Looking for things to do with your sourdough discard? Here is a recipe for sourdough cheddar bay biscuits that will be the perfect addition your weeknight dinner.
Can we be honest? The only reason I really love to go to Red Lobster is for those amazing cheddar bay biscuits. I mean the fish isn’t anything to write home about, but I can make a meal out of those biscuits. So today, I’m sharing a recipe for those lovely cheddar bay biscuits but with a little twist.
Just recently I decided to start a sourdough starter. I had started one last year, but with the multiple moves and taking care of my dad in hospice, I neglected it. So here I am starting it over again. If you have thought about starting a sourdough starter, I highly recommend Ballerina Farms. They take out a lot of the guesswork of a starter. They sell dry starters that you can reconstitute and then feed with detailed instructions. It’s great. They even sell the weck jars if you need them, though you can also purchase them on Amazon.
One question I get asked a lot from new sourdough bakers is, “why you have to discard your some of your sourdough starer?” Well the answer is pretty simple. Your sourdough needs to be fed a certain amount of flour based on how many grams of starter you have. The more you starter you have the more flour you have to feed it. So it can require more and more flour very quickly. To remedy that, we discard some of the starter.
Now you can throw your starter away, although most people don’t do that. We can just add the starter to something we are baking and their tons of things you add it to – pancakes, waffles, cookies, and of course bread. I don’t recommend ever throwing it down a sink. It will become like concrete in your pipes. The best thing to do is just add it to something you are making. What if you don’t have anything to bake? No problem. You can keep a jar of sourdough discard in your fridge. Keeping it in your fridge slows down the bacterial growth and you won’t have to feed it for a while. Try to use the discard as quickly as possible though.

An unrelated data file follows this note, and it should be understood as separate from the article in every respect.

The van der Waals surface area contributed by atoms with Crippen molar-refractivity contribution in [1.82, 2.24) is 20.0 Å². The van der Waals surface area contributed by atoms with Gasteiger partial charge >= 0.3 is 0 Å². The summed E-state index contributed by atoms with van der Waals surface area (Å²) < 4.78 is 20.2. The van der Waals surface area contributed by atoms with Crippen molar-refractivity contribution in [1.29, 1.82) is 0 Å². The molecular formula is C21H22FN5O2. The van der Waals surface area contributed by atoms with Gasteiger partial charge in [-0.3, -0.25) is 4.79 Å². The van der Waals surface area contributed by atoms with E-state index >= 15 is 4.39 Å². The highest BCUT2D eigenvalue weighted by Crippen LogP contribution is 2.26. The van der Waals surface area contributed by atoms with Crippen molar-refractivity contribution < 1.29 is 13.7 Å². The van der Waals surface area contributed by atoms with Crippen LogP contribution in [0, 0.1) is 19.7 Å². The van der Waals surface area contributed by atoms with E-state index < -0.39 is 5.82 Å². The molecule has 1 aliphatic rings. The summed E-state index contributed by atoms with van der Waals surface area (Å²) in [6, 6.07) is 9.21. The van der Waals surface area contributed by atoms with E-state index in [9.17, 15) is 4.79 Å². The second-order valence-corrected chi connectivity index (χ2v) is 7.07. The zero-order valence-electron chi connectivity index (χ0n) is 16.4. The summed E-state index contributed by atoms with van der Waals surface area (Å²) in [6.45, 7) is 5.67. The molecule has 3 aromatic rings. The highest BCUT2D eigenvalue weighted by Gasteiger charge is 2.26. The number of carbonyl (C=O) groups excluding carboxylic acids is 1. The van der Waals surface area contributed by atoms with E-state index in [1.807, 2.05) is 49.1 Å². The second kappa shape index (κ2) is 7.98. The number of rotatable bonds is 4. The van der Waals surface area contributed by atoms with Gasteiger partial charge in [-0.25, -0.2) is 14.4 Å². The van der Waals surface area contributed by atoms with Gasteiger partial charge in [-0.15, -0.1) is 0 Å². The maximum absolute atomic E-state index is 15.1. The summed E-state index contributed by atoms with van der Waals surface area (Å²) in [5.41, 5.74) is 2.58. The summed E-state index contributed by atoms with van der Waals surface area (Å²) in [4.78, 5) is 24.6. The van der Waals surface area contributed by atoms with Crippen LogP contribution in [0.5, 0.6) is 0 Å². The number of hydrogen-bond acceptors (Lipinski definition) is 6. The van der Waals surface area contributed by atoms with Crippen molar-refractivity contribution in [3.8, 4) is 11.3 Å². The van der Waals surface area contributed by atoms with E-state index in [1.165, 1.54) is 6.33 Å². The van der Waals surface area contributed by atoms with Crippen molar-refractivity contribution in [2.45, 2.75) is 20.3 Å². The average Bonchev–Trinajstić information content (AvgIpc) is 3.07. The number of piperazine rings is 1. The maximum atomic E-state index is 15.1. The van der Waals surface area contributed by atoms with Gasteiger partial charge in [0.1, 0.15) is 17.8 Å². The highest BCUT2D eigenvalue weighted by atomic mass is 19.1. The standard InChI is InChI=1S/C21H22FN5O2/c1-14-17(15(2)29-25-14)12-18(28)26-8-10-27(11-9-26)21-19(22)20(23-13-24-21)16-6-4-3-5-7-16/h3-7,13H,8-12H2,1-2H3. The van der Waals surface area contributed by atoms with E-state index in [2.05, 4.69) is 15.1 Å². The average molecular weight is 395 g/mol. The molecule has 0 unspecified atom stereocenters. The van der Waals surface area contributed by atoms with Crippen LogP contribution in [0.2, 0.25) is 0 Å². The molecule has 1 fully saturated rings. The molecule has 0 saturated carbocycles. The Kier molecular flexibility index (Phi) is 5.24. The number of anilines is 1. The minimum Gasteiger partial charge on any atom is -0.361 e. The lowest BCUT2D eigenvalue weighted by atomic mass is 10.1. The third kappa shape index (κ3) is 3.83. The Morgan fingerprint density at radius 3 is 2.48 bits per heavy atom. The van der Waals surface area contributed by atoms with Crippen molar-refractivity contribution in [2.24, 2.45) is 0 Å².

So this week, I decided to add it to a copycat cheddar bay biscuit recipe I had. The turned out amazing. They were fluffy and light and well…cheesy of course. I shared it on my Instagram and people asked for the recipe. So I agreed I’d include it here.
Are They Different?
Sourdough definitely yields a different texture when added to breads. Sourdough crusts tend to be tougher on the outside. Sourdough breads will typically have a tougher crust and a stronger center. Now you may ask why honey is included in this recipe. It offsets any sourness and it so small that you won’t even taste in the biscuits.
Ingredients and Tools
Sourdough cheddar bay biscuits are drop biscuits. This means that you don’t need a biscuit cutter or anything like that. However, I do recommend using am ice cream scooper for your dough. I have found using an ice cream scooper will help keep your biscuits, all the same size which ensures, even baking time and keep them looking uniform. Other than that you just need a cookie sheet and a large mixing bowl.
Some people make them like scones. If you prefer the triangle method, form your dough into a pie shape, then using a dough scraper or pizza cutter cut the pie into ⅛ slices. I still really prefer the round shape because they cook more evenly in my opinion.
Sourdough Cheddar Bay Biscuits
Sourdough Cheddar Bay Biscuit
- baking sheet
- ice cream scoop or dough scraper
- pastry brush
- mixing bowl, medium
- 1 Cup Sourdough starter 50% hydration starter
- 1 Cup all purpose flour
- 3 tsp baking powder
- 1/4 tsp salt
- 1 tbsp honey
- 1 ¼ Cup shredded sharp cheddar cheese
For the butter topping
- 4 tbsp butter, melted
- 1 tsp garlic powder
- 1 tsp dried parsley
- Preheat the oven to 400°
- In a medium sized mixing bowl, add 1 cup of sourdough starter and 1 cup of all purpose flour along with the baking powder and salt
- Add the honey and fold in the cheddar cheese until its fully combined
- Using an ice cream scoop place scoops on a greased baking sheet
- Bake in 400° for 10-12 minutes or until golden brown
For the topping
- Melt the butter. Add butter, powdered garlic and dried parsley. Using a pastry brush, brush the melted butter on the warm tops of the biscuits and serve warm.
I would recommend storing the bread in an air tight container or at least a covered cake dish or something similar. They store for about three days so eat them quickly. You can rewarm them in the oven if needed. I find it is best to sprinkle the tops lightly with a little water before you put them in the oven. Be careful not to over bake.
If you are interesting in yeast baking, be sure to try my simple white bread recipe. Baking bread is not as hard as you might think. It takes a little practice but most people catch on very quickly. With all the rising inflation, baking things from scratch is definitely a way to save some money. Thanks for stopping by. Let me know how they turned out in the comments.